Within the last 48 hours, a 20-year-old "poor conditioned" mare was euthanized because of purported hyperlipemia and metabolic failure, the diagnosis du jour for most of the horses who have been put down. We don't know if she was in foal, or whether she had a foal by her side. We never do.

And just today, a 25-year-old stallion was euthanized due to "poor condition" as a result of "tooth loss."

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Photo courtesy of Pam Nickoles Photography

Saturday, February 27, 2010

The BLM Blames Its Wild Horse Victims for Dying

With today's deaths of two more older mares, the total number of horses who have perished in the aftermath of the Calico roundup is at least 62, more than 3% of the 1922 "excess" mustangs the BLM claims it drove from the Nevada Herd Management Area.

As has been the case during the three weeks since the end of the "gather," the deaths of most of these horses have been categorized as due to "hyperlipemia or metabolic failure," and that was the situation again today, when two 20-year-old mares perished because they were never able to recover from the stress of the chase and subsequent captivity.

A very disturbing mortality pattern has emerged, one which points to a much greater loss of life than has heretofore been reported. Since February 1st, 20 of the 28 horses who have lost their lives in the Indian Lakes Road feedlot pens near Fallon, Nevada have been mares of reproductive age. Until now, the BLM Gather Activity Updates have been suspiciously silent about the pregnancy status of any of these mares, but it seems reasonable to assume that most--if not all--of them were heavy in foal. So two lives were lost every time a mare died.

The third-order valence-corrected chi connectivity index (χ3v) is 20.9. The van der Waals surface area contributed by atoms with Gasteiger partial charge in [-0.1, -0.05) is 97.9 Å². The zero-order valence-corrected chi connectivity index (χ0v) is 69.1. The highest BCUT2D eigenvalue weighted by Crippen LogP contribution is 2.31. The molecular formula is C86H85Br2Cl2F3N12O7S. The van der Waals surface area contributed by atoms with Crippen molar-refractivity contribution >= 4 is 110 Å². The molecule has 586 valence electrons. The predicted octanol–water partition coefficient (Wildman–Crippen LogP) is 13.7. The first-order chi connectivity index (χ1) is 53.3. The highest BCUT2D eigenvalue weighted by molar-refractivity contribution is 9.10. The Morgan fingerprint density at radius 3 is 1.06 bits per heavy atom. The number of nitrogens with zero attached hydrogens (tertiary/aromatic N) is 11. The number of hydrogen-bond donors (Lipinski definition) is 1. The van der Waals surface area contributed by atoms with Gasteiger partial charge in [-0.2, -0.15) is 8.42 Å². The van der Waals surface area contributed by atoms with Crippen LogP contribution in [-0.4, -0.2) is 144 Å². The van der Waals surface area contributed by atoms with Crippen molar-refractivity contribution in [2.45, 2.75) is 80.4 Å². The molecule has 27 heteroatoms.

In fact, this suspicion was confirmed. . .

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Tuesday, February 16, 2010

The Rescue of a Mare Named Gracie

Gracie is one of the lucky ones. Abandoned, emaciated, and crippled due to longstanding neglect, the 20-something chestnut mare's prospects were dim. She was in the temporary care of an Animal Control officer in Union County, North Carolina, with little hope of ever being adopted.

That's when Darlene Kindle, President of Carolina Equine Rescue & Assistance (CERA) stepped in.   Asked if she could take this hapless mare, Darlene thought to herself, "I just cannot take in another horse. We already have 13 horses, donations are down due to the economy, the spring grass has not come in, and we are already struggling to properly care for the horses we have."

Still, Darlene decided she needed to meet this mare. "When I saw her, my heart crumbled," she remembers. "She was severely emaciated, her hooves had not been trimmed in four or five years, and she could barely stand." Darlene's initial instinct was to walk away, but she just couldn't. "I was touched by the sparkle in her eyes, the expression on her face, and my gut feeling that this mare had the will to live and that she deserved a chance." Her name was Gracie.

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Saturday, February 13, 2010